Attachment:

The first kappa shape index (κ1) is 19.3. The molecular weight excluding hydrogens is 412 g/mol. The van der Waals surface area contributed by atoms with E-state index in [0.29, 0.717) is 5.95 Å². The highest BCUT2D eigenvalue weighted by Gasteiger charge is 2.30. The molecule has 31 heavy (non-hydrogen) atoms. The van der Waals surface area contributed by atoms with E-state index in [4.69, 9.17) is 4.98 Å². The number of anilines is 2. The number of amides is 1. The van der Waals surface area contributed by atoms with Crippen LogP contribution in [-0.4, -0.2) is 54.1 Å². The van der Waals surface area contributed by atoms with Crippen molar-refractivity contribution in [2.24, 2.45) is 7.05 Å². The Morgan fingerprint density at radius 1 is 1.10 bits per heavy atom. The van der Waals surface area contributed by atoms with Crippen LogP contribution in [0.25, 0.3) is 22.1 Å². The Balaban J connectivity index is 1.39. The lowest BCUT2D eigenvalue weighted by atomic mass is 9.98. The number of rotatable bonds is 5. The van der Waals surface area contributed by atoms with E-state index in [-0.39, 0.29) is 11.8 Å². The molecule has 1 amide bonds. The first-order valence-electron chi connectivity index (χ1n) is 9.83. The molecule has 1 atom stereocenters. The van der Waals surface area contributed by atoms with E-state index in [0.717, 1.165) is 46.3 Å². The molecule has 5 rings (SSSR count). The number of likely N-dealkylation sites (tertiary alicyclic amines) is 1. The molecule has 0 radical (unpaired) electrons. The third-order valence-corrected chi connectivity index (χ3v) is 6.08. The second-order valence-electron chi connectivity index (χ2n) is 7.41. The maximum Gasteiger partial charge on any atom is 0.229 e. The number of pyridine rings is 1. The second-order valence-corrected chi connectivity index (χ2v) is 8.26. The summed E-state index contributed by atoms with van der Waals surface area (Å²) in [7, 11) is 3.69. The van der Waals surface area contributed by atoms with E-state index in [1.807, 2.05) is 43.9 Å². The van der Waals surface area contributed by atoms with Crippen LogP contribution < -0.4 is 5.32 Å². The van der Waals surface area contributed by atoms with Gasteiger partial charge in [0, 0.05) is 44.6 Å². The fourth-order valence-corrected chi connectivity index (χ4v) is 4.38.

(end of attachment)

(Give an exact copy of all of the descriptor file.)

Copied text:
The first kappa shape index (κ1) is 19.3. The molecular weight excluding hydrogens is 412 g/mol. The van der Waals surface area contributed by atoms with E-state index in [0.29, 0.717) is 5.95 Å². The highest BCUT2D eigenvalue weighted by Gasteiger charge is 2.30. The molecule has 31 heavy (non-hydrogen) atoms. The van der Waals surface area contributed by atoms with E-state index in [4.69, 9.17) is 4.98 Å². The number of anilines is 2. The number of amides is 1. The van der Waals surface area contributed by atoms with Crippen LogP contribution in [-0.4, -0.2) is 54.1 Å². The van der Waals surface area contributed by atoms with Crippen molar-refractivity contribution in [2.24, 2.45) is 7.05 Å². The Morgan fingerprint density at radius 1 is 1.10 bits per heavy atom. The van der Waals surface area contributed by atoms with Crippen LogP contribution in [0.25, 0.3) is 22.1 Å². The Balaban J connectivity index is 1.39. The lowest BCUT2D eigenvalue weighted by atomic mass is 9.98. The number of rotatable bonds is 5. The van der Waals surface area contributed by atoms with E-state index in [-0.39, 0.29) is 11.8 Å². The molecule has 1 amide bonds. The first-order valence-electron chi connectivity index (χ1n) is 9.83. The molecule has 1 atom stereocenters. The van der Waals surface area contributed by atoms with E-state index in [0.717, 1.165) is 46.3 Å². The molecule has 5 rings (SSSR count). The number of likely N-dealkylation sites (tertiary alicyclic amines) is 1. The molecule has 0 radical (unpaired) electrons. The third-order valence-corrected chi connectivity index (χ3v) is 6.08. The second-order valence-electron chi connectivity index (χ2n) is 7.41. The maximum Gasteiger partial charge on any atom is 0.229 e. The number of pyridine rings is 1. The second-order valence-corrected chi connectivity index (χ2v) is 8.26. The summed E-state index contributed by atoms with van der Waals surface area (Å²) in [7, 11) is 3.69. The van der Waals surface area contributed by atoms with E-state index in [1.807, 2.05) is 43.9 Å². The van der Waals surface area contributed by atoms with Crippen LogP contribution < -0.4 is 5.32 Å². The van der Waals surface area contributed by atoms with Gasteiger partial charge in [0, 0.05) is 44.6 Å². The fourth-order valence-corrected chi connectivity index (χ4v) is 4.38.